583 F2d 712 Ross v. Houston Independent School District

583 F.2d 712

Delores ROSS et al., Plaintiffs-Cross-Defendants-Appellees,
United States of America et al.,
Defendants-Cross-Plaintiffs andThird Party
Independent School Districtet al., Third Party

No. 78-1576.

United States Court of Appeals,
Fifth Circuit.

Nov. 6, 1978.

James E. Ross, Houston, Tex., for appellants.

Weldon H. Berry, Houston, Tex., for Ross, et al.

J. A. Canales, U. S. Atty., Houston, Tex., Griffin B. Bell, Atty. Gen., Frank D. Allen, Jr., John C. Hammock, Dept. of Justice, Civil Rights Div., Washington, D. C., for U. S. A.

Peter D. Roos, San Francisco, Cal., Abraham Ramirez, Jr., Houston, Tex., for Estrada, et al.

Lynn Taylor, Austin, Tex., for State of Texas.

William C. Bednar, Jr., Austin, Tex., for Texas Ed. Agency.

William Pannill, Houston, Tex., for Coalition to Preserve Houston, et al.

Bracewell & Patterson, William Key Wilde, Kelly Frels, Houston, Tex., for Houston Independent School Dist., et al.

Grant Cook, Houston, Tex., for Spring Br. Ind. School Dist.

Jay D. Howell, Jr., Houston, Tex., for City of Houston.

Betsey Rice Coleman, Houston, Tex., for League of Women Voters.

Appeal from the United States District Court for the Southern District of Texas.

Before THORNBERRY, MORGAN and CLARK, Circuit Judges.

CHARLES CLARK, Circuit Judge:

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The principal issue in the present appeal of the Houston, Texas public school desegregation case is whether the district court correctly held that the fourteenth amendment prohibits the partition of the school district while it remains in the process of desegregation.1


The Westheimer area of Houston is an affluent residential and commercial section on the city's western edge. In the fall of 1971, some persons living in the Westheimer area began working to create the Westheimer Independent School District (WISD) as a separate educational unit. The district as proposed was located almost entirely within the boundaries of the Houston Independent School District (HISD). HISD named WISD and its interim Board of Trustees as third party defendants to the Houston School Desegregation case and sought an injunction to prohibit the formation of WISD. On April 30, 1973 the district court held that the formation of WISD would seriously impede the desegregation process in HISD and enjoined WISD proponents "from any further acts relating to the creation and organization" of WISD until April 4, 1976 and for so long thereafter as the circumstances requiring the injunction remained unchanged.


On August 20, 1976 the WISD proponents gave notice of their intent to go forward with the implementation of the district, and HISD promptly requested the court to continue the injunction. The district court invoked the abstention doctrine, stayed the federal proceedings, and announced that its former injunction had expired.2 HISD appealed, and this court held that abstention was improperly invoked and remanded the case to the district court for consideration of the merits. Ross v. Houston Independent School District, 559 F.2d 937 (5th Cir. 1977). At the conclusion of a lengthy hearing, the district court permanently enjoined the WISD proponents from taking any action to implement WISD.3 WISD appeals that decision.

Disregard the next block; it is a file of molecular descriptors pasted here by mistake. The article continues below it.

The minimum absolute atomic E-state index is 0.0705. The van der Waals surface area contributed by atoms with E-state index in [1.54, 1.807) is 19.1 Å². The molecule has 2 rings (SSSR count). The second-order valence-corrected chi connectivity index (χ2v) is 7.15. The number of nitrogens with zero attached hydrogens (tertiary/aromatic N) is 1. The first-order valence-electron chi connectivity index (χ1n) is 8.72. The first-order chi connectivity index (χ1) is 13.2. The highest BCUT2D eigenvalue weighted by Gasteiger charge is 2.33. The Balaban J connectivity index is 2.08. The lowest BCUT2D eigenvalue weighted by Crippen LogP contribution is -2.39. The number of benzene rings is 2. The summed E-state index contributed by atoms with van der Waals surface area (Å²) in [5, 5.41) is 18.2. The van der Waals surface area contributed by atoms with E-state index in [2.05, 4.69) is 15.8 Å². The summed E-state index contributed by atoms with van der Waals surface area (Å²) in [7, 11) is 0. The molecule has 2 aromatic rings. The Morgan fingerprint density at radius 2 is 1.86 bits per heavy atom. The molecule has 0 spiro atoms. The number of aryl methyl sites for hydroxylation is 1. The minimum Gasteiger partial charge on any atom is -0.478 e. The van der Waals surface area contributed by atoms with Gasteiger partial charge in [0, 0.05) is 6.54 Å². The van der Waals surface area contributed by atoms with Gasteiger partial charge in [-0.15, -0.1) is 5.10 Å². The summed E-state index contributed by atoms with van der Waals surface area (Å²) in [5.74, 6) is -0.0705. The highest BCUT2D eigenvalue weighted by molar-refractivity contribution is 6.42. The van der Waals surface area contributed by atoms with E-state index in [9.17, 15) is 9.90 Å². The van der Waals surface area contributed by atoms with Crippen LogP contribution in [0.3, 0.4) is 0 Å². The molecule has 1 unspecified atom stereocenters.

The division of a school district operating under a desegregation order can be permitted only if the formation of the new district will not impede the dismantling of the dual school system in the old district. Wright v. Council of the City of Emporia, 407 U.S. 451, 92 S.Ct. 2196, 33 L.Ed.2d 51 (1972); United States v. Scotland Neek City Board of Education,407 U.S. 404, 92 S.Ct. 2214, 33 L.Ed.2d 75 (1972). In such a situation, the proponents of the new district must bear a heavy burden to show the lack of deleterious effects on desegregation. Wright, 407 U.S. at 467, 92 S.Ct. at 2205-06, 33 L.Ed.2d at 64. The district court concluded that WISD had not borne that burden. Our review of the voluminous record confirms that the evidence presented at the hearing mandated this conclusion of the district court.


The task of evaluating the effects of carving a new school district out of an old one is complex, and many variables must be considered in determining whether desegregation will be impeded or advanced. Among those factors is a change in the percentage of white and minority students in the old district. Wright, 407 U.S. at 464, 92 S.Ct. at 2204, 33 L.Ed.2d at 62. While a disparity in the racial composition of the two districts is not conclusive of the formation issue, Id., "where the disparity between old and new districts is substantial, the effect on the achievement of court-ordered desegregation becomes axiomatic," Ross v. Houston Independent School District, 559 F.2d 937, 944 (5th Cir. 1977). In this case, the record shows that in 1976-1977 HISD contained 43.1% Black students, 21.8% Brown, and 35.1% White.4 If WISD were permitted to withdraw, those statistics would change to 44.8% Black, 22.5% Brown, and 32.7% White. WISD's excision would remove 10.5% Of HISD's total white enrollment.


Although these changes in racial composition alone do not necessarily prohibit the formation of WISD, other factors present in this case reinforce that conclusion. HISD is suffering from the "white flight" phenomenon common to many school districts undergoing the judicial desegregation process. The white pupil population declined from 44% Of the total student population in 1972-1973 to 35.1% In 1976-1977. Uncontroverted evidence showed that this trend is likely to continue, and the record also indicates that the formation of WISD would exacerbate this problem. WISD, if permitted to operate, would be 89.6% White. Since this percentage is grossly disproportionate to HISD as a whole, the implementation of WISD could act as a catalyst to increase white flight by encouraging white families to move from HISD to WISD and by spurring persons in other predominantly white areas of HISD to form school districts of their own. If the rate of white flight from HISD is not abated, achievement of a truly desegregated public school system will become impossible. As the Supreme Court said in Wright, 407 U.S. at 463, 92 S.Ct. at 2204, 33 L.Ed.2d at 62: